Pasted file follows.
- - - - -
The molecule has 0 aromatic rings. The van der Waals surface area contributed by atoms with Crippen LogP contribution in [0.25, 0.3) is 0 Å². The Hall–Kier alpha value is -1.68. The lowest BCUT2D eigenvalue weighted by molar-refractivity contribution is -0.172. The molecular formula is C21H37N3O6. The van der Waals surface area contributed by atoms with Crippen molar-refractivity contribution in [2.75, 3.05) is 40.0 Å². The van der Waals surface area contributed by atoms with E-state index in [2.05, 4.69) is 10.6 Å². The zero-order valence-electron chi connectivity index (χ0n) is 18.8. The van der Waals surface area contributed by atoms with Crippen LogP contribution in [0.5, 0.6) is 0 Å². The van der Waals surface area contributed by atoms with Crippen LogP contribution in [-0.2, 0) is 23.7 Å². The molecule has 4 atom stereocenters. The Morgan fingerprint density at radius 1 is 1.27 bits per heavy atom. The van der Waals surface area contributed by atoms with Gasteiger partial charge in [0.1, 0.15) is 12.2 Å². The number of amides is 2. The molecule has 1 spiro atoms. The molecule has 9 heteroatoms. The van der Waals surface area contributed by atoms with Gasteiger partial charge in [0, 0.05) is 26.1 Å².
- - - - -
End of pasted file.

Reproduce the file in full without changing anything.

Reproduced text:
The molecule has 0 aromatic rings. The van der Waals surface area contributed by atoms with Crippen LogP contribution in [0.25, 0.3) is 0 Å². The Hall–Kier alpha value is -1.68. The lowest BCUT2D eigenvalue weighted by molar-refractivity contribution is -0.172. The molecular formula is C21H37N3O6. The van der Waals surface area contributed by atoms with Crippen molar-refractivity contribution in [2.75, 3.05) is 40.0 Å². The van der Waals surface area contributed by atoms with E-state index in [2.05, 4.69) is 10.6 Å². The zero-order valence-electron chi connectivity index (χ0n) is 18.8. The van der Waals surface area contributed by atoms with Crippen LogP contribution in [0.5, 0.6) is 0 Å². The van der Waals surface area contributed by atoms with Crippen LogP contribution in [-0.2, 0) is 23.7 Å². The molecule has 4 atom stereocenters. The Morgan fingerprint density at radius 1 is 1.27 bits per heavy atom. The van der Waals surface area contributed by atoms with Gasteiger partial charge in [0.1, 0.15) is 12.2 Å². The number of amides is 2. The molecule has 1 spiro atoms. The molecule has 9 heteroatoms. The van der Waals surface area contributed by atoms with Gasteiger partial charge in [0, 0.05) is 26.1 Å².